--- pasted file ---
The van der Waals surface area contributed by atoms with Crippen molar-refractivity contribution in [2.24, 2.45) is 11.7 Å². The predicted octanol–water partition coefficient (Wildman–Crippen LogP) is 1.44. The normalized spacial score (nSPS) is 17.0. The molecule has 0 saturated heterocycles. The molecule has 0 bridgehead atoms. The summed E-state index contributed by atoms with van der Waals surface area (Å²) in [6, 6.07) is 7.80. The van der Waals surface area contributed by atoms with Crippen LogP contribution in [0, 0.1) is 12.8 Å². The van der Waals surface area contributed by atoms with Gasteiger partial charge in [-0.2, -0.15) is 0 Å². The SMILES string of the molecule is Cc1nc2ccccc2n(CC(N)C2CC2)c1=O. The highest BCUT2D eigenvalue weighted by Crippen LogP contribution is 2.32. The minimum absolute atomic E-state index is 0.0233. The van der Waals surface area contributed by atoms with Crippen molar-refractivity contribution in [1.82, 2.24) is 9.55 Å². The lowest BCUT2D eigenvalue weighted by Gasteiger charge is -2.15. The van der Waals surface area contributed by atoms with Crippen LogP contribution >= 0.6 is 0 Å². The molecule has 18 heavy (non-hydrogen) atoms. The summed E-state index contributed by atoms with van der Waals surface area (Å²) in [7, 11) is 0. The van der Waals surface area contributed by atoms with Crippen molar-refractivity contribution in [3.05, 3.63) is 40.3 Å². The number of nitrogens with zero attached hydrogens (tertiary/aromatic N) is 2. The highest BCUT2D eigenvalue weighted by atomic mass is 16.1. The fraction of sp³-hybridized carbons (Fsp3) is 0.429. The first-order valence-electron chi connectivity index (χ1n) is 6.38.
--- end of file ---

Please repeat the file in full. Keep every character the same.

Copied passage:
The van der Waals surface area contributed by atoms with Crippen molar-refractivity contribution in [2.24, 2.45) is 11.7 Å². The predicted octanol–water partition coefficient (Wildman–Crippen LogP) is 1.44. The normalized spacial score (nSPS) is 17.0. The molecule has 0 saturated heterocycles. The molecule has 0 bridgehead atoms. The summed E-state index contributed by atoms with van der Waals surface area (Å²) in [6, 6.07) is 7.80. The van der Waals surface area contributed by atoms with Crippen LogP contribution in [0, 0.1) is 12.8 Å². The van der Waals surface area contributed by atoms with Gasteiger partial charge in [-0.2, -0.15) is 0 Å². The SMILES string of the molecule is Cc1nc2ccccc2n(CC(N)C2CC2)c1=O. The highest BCUT2D eigenvalue weighted by Crippen LogP contribution is 2.32. The minimum absolute atomic E-state index is 0.0233. The van der Waals surface area contributed by atoms with Crippen molar-refractivity contribution in [1.82, 2.24) is 9.55 Å². The lowest BCUT2D eigenvalue weighted by Gasteiger charge is -2.15. The van der Waals surface area contributed by atoms with Crippen LogP contribution >= 0.6 is 0 Å². The molecule has 18 heavy (non-hydrogen) atoms. The summed E-state index contributed by atoms with van der Waals surface area (Å²) in [7, 11) is 0. The van der Waals surface area contributed by atoms with Crippen molar-refractivity contribution in [3.05, 3.63) is 40.3 Å². The number of nitrogens with zero attached hydrogens (tertiary/aromatic N) is 2. The highest BCUT2D eigenvalue weighted by atomic mass is 16.1. The fraction of sp³-hybridized carbons (Fsp3) is 0.429. The first-order valence-electron chi connectivity index (χ1n) is 6.38.